Start with an unproven (but plausible) hypothesis: that the complexity of life grows at a constant exponential rate, just as so many other natural processes do. Or, if you will, just like Moore's Law of integrated circuit complexity. Then extrapolate backwards – given the complexity of life today, and an observed rate of growth, when did life have a complexity of 1 (that is, when did life begin)?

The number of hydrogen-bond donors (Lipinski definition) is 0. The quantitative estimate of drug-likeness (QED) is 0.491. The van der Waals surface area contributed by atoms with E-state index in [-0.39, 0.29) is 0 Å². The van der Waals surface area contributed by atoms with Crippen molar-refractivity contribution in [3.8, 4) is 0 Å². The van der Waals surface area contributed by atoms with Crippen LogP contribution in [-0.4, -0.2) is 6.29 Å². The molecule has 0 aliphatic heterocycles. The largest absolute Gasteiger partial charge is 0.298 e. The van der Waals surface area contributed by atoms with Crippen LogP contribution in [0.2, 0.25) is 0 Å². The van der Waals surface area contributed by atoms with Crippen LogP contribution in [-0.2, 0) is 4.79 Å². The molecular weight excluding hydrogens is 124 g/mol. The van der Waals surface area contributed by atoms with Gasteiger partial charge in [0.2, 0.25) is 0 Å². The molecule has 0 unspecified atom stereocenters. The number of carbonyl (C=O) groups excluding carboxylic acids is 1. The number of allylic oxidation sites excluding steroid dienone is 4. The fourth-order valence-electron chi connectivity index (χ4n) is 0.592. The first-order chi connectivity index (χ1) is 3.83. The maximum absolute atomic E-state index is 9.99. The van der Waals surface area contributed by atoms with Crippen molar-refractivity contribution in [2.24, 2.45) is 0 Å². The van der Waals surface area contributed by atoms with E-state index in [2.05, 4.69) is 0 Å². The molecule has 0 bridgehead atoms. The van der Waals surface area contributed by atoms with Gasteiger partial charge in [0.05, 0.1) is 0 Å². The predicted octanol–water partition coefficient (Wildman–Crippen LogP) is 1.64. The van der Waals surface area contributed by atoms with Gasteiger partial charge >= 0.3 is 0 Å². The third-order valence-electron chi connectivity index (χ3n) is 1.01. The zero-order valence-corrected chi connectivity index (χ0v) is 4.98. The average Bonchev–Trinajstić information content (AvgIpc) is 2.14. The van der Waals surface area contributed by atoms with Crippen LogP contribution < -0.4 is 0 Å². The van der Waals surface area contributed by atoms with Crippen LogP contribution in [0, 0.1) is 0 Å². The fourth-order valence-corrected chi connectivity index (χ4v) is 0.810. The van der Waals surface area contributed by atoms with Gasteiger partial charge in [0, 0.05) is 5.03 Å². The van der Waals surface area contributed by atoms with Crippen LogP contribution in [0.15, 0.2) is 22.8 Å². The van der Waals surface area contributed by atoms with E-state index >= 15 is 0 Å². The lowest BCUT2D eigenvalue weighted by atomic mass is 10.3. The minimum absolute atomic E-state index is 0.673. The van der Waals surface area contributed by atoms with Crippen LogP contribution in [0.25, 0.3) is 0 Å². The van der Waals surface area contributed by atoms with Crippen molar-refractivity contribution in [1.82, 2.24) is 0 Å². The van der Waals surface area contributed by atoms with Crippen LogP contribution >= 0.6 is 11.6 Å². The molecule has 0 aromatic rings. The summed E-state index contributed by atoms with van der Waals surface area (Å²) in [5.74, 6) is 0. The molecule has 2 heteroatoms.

Two scientists have done this math, and have arrived at a date of roughly 9.5 billion years ago. That's well before the Earth (or the Sun, for that matter) existed.
What does this mean?
One very real possibility is that the scientists are mistaken for some reason. After all, they don't have any direct observational evidence for this date, just the extrapolation of a hypothesis – very weak ground to rest a theory on.
The other possibility is that they are correct, and that would mean that life originated before the Earth did – and that the Earth was “seeded” with life through some mechanism (comet collisions are a frequently cited candidate).
It's an interesting ponder...